Preparing for the move


As you’ll experience throughout your life, moving is a HUGE pain.  I would likely think it more of a pain if Nana & Papa and Grandma & Grandpa hadn’t moved your mother and I several times throughout college.  Moving to KC was easy because we were college students with basically nothing.  It all fit in a single Uhaul.  Moving to our homes on 150th street and then to 121st got exponentially more involved.

IMG_2258.jpgMoving 8,500 miles away would have not been possible without your mother.  I’m positive that this will not surprise you all, and I want you to personally thank your mother for the effort she put in to make sure that Johnathon: you had your ketchup, Christopher: your goldfish, and Madelyn: well you couldn’t talk so we didn’t quite know what you needed to have a smooth landing.  Sorry honey.  Rest assured, mom packed many different items she thought you would enjoy – including fruit/vegetable squeezes for on the go snacking.

Moving an entire house is hard because of the quantity of objects that you have to move.  The simple part of it is that you know you have to move it all so it’s like a fire sale, everything goes.  For our move to Mumbai that was far from the truth.  We had three categories that we needed to consider and plan out.  Ship, Take, and Store.


There are just things that we didn’t want to ship to India, but knew we wanted to keep.  Much of this was the living room furniture, kitchen appliances, cutlery, and supplies.  Nerd Moment: The electrical grid in India is 240V instead of the 120V we have in the US.  Because of this, many of the appliances we had would not work…they would melt.  So we couldn’t take them.

Apartments in India all came with wardrobes so items like bookshelves and dressers needed to be placed in storage.  Luckily for us, with Brandon and Angie living in our house, we could just move these items down to the basement.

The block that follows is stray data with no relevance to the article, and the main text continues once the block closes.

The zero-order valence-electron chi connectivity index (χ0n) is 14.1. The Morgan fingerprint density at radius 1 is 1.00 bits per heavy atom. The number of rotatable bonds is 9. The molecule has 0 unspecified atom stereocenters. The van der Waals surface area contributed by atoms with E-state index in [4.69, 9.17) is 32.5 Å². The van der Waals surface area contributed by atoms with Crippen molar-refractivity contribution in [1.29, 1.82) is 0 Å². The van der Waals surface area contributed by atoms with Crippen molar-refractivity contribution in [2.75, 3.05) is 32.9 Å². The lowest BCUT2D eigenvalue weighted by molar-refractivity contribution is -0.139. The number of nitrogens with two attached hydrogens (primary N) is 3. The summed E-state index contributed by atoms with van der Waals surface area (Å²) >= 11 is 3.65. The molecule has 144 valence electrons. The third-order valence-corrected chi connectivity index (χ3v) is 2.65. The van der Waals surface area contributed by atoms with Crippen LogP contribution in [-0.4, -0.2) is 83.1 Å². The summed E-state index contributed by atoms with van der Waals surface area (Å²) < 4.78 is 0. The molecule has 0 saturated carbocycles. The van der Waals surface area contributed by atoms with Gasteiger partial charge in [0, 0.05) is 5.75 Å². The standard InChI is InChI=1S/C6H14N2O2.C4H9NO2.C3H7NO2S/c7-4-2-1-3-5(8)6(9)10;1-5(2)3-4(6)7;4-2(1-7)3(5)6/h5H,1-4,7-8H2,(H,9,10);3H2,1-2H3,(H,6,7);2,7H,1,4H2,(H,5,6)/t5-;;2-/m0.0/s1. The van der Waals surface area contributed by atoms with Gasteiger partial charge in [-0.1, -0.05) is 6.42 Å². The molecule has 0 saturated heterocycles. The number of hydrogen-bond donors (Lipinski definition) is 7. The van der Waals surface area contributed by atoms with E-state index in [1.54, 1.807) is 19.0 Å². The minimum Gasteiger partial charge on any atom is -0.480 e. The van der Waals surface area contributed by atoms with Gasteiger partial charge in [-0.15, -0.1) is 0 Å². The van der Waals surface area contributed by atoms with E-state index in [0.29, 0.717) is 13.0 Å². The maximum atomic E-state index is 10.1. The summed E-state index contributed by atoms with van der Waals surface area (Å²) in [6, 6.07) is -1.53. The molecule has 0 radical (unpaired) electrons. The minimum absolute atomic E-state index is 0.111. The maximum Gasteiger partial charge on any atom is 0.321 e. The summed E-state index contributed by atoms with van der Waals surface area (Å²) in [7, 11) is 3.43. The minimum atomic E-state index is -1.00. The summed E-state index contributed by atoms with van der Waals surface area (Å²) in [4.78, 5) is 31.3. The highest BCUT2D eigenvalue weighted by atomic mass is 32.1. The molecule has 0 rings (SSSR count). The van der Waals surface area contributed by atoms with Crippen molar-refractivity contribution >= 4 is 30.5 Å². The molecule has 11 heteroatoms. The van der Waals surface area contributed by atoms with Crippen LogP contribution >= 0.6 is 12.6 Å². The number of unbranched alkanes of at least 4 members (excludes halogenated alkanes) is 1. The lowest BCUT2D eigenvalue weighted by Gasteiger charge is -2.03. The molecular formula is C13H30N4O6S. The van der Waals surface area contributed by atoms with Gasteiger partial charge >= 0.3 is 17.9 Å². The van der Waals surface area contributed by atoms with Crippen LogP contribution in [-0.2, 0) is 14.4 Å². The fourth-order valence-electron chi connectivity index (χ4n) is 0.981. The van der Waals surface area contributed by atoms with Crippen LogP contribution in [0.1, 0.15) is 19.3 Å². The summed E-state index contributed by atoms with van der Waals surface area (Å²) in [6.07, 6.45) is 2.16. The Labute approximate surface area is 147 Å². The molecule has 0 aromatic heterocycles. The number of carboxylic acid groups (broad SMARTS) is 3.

Also, since the temperature in India fluctuates between hot (75F) and hotter (~110F), winter cloths were not needed for every day use, but might be needed if we decided to travel anywhere cooler.  This proved to be a challenge for packing, you don’t need much, but a few items.  With this in mind, we went through the closets and pulled out all the winter gear.  Most was boxed up and stored but a few items made their way to India.


Based on advice from the school, we were told to not have you kids move to India until the last minute.  Image 3 kids locked up in a hotel during monsoon with your mother.  Love you all, but there would be casualties 😘❤️.  We took the school’s advice and delayed the move for you 4.  This decision required you to have enough cloths to get through the month of July, which would end up having to be packed in suitcases at the end of July and taken with us on the plane.


Lastly, everything else we needed, we shipped.  Packaged up by movers, loaded onto a container and shipped to India.  The transit duration would take 8-12 weeks.  So nothing we needed soon after landing could go in this category.

img_2269One key category that was included in this group was items that would help everyone maintain some level of normal.  This would give us time to find the local foods that everyone would enjoy and eat without issue.  Since Johnathon and Christopher subsisted off of grilled cheese and Mac and cheese we were worried.  We ended up shipping ketchup, goldfish, fruit snacks, etc… to allow for a slow transition to the local food.

Have I told you to thank your mother.  All of this happened because of her, and believe me, it’s not easy to make the decisions of what to take and what to leave behind and which mode of transportation is best.


Mom & Dad

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